When you cry out to God for help, what do you expect? The way God responds may surprise you.
There was a time after God delivered Israel from Egypt into the promised land when they were harassed by the nation of Midian for seven years. The people of Israel hid in mountain clefts, caves and strongholds. Every time they planted crops, marauders from Midian and other places would attack them. They would camp out, destroy the crops, steal the sheep, goats, cattle and donkeys and leave the land stripped bare. The people of Israel became impoverished, destitute and on the verge of starvation. They finally began to cry out to God for help.
Although we do not have a record of the prayers that Israel prayed, I can imagine that they reminded God of His promise to bless them and protect them in the promised land. I’m convinced that they reminded God of how He brought their ancestors out of Egypt and through the Red Sea; How He gave them the ten commandments, fed them with Manna and Quail, and helped them defeat their enemies and take possession of the land. I further believe that they reminded God of what their ancestors had done for Him. How they followed Him in the wilderness, built the tabernacle, worshiped and sacrificed to Him. Some may have even asked, “Where is the God of Israel in our generation?”
Whatever the content, God did indeed hear their prayers and He responded. I’m sure expectations were many. Some probably didn’t expect to hear from God at all, while others looked for a miracle similar to ones they had heard stories about. Some may have been expecting a great deliverer to rise up like Moses or Joshua. These miracle seekers would not be disappointed, but before God worked in those ways, He did something far more fundamental. The Bible tells us in Judges 6:7, “When Israel cried out to the Lord because of Midian, the Lord sent a prophet…”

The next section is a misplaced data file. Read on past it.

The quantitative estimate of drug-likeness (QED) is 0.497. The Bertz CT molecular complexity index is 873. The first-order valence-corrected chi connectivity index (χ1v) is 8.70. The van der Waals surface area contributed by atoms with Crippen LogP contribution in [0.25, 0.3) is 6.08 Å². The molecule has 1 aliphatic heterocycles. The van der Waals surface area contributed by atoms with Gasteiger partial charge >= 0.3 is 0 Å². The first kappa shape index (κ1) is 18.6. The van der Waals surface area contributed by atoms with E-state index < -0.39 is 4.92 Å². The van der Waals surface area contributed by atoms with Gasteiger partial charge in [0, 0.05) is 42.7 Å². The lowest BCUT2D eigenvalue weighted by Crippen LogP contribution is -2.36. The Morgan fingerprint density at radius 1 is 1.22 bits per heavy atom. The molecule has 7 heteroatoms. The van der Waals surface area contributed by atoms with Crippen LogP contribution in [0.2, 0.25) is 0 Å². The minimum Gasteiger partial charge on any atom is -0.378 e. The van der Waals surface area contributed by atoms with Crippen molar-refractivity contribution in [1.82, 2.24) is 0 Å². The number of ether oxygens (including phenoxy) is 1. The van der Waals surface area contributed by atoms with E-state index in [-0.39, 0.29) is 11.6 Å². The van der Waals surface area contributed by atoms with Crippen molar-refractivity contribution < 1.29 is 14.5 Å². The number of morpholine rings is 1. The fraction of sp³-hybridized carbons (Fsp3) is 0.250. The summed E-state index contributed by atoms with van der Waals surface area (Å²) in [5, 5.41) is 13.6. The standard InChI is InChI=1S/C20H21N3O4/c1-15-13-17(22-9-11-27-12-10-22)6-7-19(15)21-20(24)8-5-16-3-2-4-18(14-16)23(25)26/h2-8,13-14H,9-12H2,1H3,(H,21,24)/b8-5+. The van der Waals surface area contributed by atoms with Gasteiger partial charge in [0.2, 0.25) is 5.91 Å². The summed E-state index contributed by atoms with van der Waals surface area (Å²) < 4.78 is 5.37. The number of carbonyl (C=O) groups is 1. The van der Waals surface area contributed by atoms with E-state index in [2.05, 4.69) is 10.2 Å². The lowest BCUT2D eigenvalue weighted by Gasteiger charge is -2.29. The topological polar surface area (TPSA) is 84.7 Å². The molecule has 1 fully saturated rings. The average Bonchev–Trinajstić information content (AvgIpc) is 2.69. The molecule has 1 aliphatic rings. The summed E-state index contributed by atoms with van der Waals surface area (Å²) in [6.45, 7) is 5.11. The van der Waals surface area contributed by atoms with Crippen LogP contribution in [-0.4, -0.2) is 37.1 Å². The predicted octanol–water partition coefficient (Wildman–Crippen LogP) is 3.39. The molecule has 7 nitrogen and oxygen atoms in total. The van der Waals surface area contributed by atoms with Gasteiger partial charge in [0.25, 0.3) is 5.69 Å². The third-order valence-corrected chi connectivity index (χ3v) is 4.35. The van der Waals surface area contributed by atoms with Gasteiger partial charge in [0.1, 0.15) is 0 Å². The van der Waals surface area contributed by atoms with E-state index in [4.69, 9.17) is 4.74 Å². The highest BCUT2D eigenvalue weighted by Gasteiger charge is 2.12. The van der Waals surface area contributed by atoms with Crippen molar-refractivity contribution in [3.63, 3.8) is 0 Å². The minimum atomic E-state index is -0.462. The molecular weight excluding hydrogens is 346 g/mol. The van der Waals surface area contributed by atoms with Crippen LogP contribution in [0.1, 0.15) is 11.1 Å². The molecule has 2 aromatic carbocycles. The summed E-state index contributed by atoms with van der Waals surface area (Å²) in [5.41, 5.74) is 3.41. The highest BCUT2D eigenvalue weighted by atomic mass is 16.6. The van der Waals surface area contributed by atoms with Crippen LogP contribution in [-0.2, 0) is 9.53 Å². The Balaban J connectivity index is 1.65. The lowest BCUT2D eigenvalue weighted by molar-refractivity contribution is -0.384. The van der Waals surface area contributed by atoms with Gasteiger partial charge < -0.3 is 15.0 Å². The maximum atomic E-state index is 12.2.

This response had to be a surprise to many. Before the Lord would deal with their enemies, he was first going to deal with his people. He spoke through the Prophet and let them know that the whole reason they were in the mess in the first place was because they had failed to listen to Him. After He had their attention, and their repentance, He sent someone else – a warrior. God used Gideon to drive out the enemy, save His people and remind them about the God they should be listening to.
In the New Testament the Apostle Peter declares that it is time for judgment to begin in the House of God (1 Peter 4:17). The second and third chapters of Revelation lays out the warnings of judgment to the churches before the Tribulation judgments come upon the world. Is it possible that we, His modern-day people, are failing to listen to Him the way we should?
With the various and sundry groups who are claiming persecution nowadays, it may be surprising to many to discover that Christians are the group who actually top the dreaded list. According to the Center for Studies on New Religions, 90,000 Christians were killed on the basis of their religious faith in 2016 alone. 600 million experienced religious suppression last year. Even here in the United States, it often appears that Christians are quickly becoming persona non-grata in our society. Perhaps we should take a closer look at Saint Peters words, “For the time has come for judgment, and it must begin with God’s household…”
So while it can be good to rehearse God’s promises, and even to cry out for help in times of trouble. May we be ever more diligent to listen to – and obey – God’s instructions.
One Reply to “When You Cry Out for Help”
So good. Amen.